It has stated that it would respond ‘symmetrically’ if this happens. If Finland, a NATO member, and Sweden a non-member, were to deploy missiles targeting Russia, Russia’s response towards these two nations will probably be the same.
Deterrence is also a two-way street.
As stated in a piece on NATO’s website, deterrence is undermined if not accompanied by actions in line with the deterrent threat, a lesson learned from the UK’s experience in the Falklands. Putin has clearly demarcated Ukraine and Georgia as red lines since 2008.
His resorting to military action in 2008 and 2022, simply because there has been a threat to cross these red lines, has acted as a deterrent, preventing NATO from extending full membership to these nations till this day.
This situation, particularly in Ukraine, proved strategically advantageous for NATO.
By keeping it on the periphery, NATO was able to respond more flexibly to Russia’s invasion. Ukraine’s actions, while aligned with NATO’s objectives, won’t be perceived as a direct NATO intervention, thereby avoiding the kind of responses typically provoked by the actions of full members. We’ve seen NATO frequently reassuring Russia and the world that it is not a direct party to this conflict.
But if we assume the unlikely scenario of NATO allowing Ukraine into the alliance after the war or – even more unlikely – during the war, which will be discussed in NATO’s upcoming meeting in Vilnius, Lithuania. Would this escalation serve as a deterrent leading to Russia’s withdrawal? Or would it spark World War III?
Upon close examination of actions and reactions of all parties involved since the onset of the war in Ukraine, it becomes evident that the geographical boundaries of the conflict predominantly dictate the levels of escalation in this war. Both the US and NATO have consistently made clear that they do not support any military operations on Russian soil, and Russia, in turn, has avoided attacking NATO members like Poland, despite its role in facilitating Western arms shipments to Ukraine.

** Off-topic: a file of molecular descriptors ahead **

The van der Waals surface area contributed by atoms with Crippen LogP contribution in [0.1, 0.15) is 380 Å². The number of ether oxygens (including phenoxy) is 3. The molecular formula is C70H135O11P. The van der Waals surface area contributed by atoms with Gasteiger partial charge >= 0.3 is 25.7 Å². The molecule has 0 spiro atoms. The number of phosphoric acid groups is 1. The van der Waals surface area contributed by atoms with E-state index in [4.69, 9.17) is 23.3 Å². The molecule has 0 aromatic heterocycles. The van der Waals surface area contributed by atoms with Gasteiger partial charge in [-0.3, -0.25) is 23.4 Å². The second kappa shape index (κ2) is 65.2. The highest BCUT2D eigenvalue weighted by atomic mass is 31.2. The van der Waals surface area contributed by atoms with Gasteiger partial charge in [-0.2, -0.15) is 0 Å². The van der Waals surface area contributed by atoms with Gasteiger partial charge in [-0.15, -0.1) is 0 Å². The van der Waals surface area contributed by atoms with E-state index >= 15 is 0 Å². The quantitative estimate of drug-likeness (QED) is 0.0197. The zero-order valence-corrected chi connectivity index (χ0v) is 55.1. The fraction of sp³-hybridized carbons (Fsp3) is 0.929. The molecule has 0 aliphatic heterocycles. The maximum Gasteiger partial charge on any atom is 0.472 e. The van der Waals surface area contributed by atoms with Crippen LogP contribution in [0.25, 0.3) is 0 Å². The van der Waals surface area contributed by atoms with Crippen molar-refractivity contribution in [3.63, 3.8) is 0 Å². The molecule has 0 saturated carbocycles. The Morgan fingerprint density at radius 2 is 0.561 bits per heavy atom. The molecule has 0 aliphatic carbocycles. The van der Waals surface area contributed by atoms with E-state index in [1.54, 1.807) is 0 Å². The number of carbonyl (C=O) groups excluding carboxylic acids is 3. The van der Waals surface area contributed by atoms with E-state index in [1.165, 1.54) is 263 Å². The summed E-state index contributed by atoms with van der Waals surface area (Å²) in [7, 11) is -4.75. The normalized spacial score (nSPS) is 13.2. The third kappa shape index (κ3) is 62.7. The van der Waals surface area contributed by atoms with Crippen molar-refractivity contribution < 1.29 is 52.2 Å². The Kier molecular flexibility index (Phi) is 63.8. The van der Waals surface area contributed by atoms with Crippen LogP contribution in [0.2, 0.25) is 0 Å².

Therefore, even if Ukraine were a NATO member, it’s unlikely that any country would escalate the conflict beyond Ukraine’s borders. The more than fifty NATO and non-NATO members who have been supporting Ukraine prior to its hypothetical NATO membership would likely continue their support, with only a few potentially deploying troops.
Countries considering an attack on Russian soil would risk a ‘symmetrical’ Russian retaliation on their territory, regardless of their NATO affiliation or status.
Despite the argument being made to downplay NATO’s influence on the ground, the symbolic significance of the speculative inclusion of Ukraine in NATO cannot be overlooked. This would be perceived as a major political blow to Russia.
However, the potential downsides might eclipse the perceived gains.
In reaction to such an eventuality, Russia might escalate its military operations to a full-scale war across all of Ukraine, leading to its further destruction.
Such an outcome for a newly inducted member would be undesirable and perceived as a defeat for NATO.
To counter such escalation, NATO would need to commit to financial and military support even more substantial than what has already been provided since the start of the conflict. Considering the financial, logistical, and industrial challenges, NATO will be reluctant to commit to such support, hence the likelihood of NATO accepting Ukraine seems low.
Once more, underscoring NATO’s limited influence in dictating the course of events on the ground.